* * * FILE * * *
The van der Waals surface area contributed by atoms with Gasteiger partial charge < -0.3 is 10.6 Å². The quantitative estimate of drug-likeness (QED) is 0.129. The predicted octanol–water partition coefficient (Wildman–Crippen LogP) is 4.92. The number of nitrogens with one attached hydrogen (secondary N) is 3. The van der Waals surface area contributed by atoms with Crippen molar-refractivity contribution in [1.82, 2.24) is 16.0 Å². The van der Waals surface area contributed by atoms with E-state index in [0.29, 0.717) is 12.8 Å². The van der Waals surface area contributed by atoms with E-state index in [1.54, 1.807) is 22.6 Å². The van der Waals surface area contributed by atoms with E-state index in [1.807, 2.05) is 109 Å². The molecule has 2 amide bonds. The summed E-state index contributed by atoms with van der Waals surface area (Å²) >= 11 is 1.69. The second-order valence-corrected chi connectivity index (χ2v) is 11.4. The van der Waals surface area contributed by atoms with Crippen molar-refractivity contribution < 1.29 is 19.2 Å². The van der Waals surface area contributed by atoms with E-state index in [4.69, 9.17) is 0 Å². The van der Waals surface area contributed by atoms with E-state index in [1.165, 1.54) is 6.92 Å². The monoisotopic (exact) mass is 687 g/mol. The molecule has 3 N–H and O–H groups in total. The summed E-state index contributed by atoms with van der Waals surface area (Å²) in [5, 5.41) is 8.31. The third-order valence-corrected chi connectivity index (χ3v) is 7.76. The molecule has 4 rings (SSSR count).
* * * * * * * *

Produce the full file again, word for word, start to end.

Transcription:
The van der Waals surface area contributed by atoms with Gasteiger partial charge < -0.3 is 10.6 Å². The quantitative estimate of drug-likeness (QED) is 0.129. The predicted octanol–water partition coefficient (Wildman–Crippen LogP) is 4.92. The number of nitrogens with one attached hydrogen (secondary N) is 3. The van der Waals surface area contributed by atoms with Crippen molar-refractivity contribution in [1.82, 2.24) is 16.0 Å². The van der Waals surface area contributed by atoms with E-state index in [0.29, 0.717) is 12.8 Å². The van der Waals surface area contributed by atoms with E-state index in [1.54, 1.807) is 22.6 Å². The van der Waals surface area contributed by atoms with E-state index in [1.807, 2.05) is 109 Å². The molecule has 2 amide bonds. The summed E-state index contributed by atoms with van der Waals surface area (Å²) >= 11 is 1.69. The second-order valence-corrected chi connectivity index (χ2v) is 11.4. The van der Waals surface area contributed by atoms with Crippen molar-refractivity contribution < 1.29 is 19.2 Å². The van der Waals surface area contributed by atoms with E-state index in [4.69, 9.17) is 0 Å². The van der Waals surface area contributed by atoms with E-state index in [1.165, 1.54) is 6.92 Å². The monoisotopic (exact) mass is 687 g/mol. The molecule has 3 N–H and O–H groups in total. The summed E-state index contributed by atoms with van der Waals surface area (Å²) in [5, 5.41) is 8.31. The third-order valence-corrected chi connectivity index (χ3v) is 7.76. The molecule has 4 rings (SSSR count).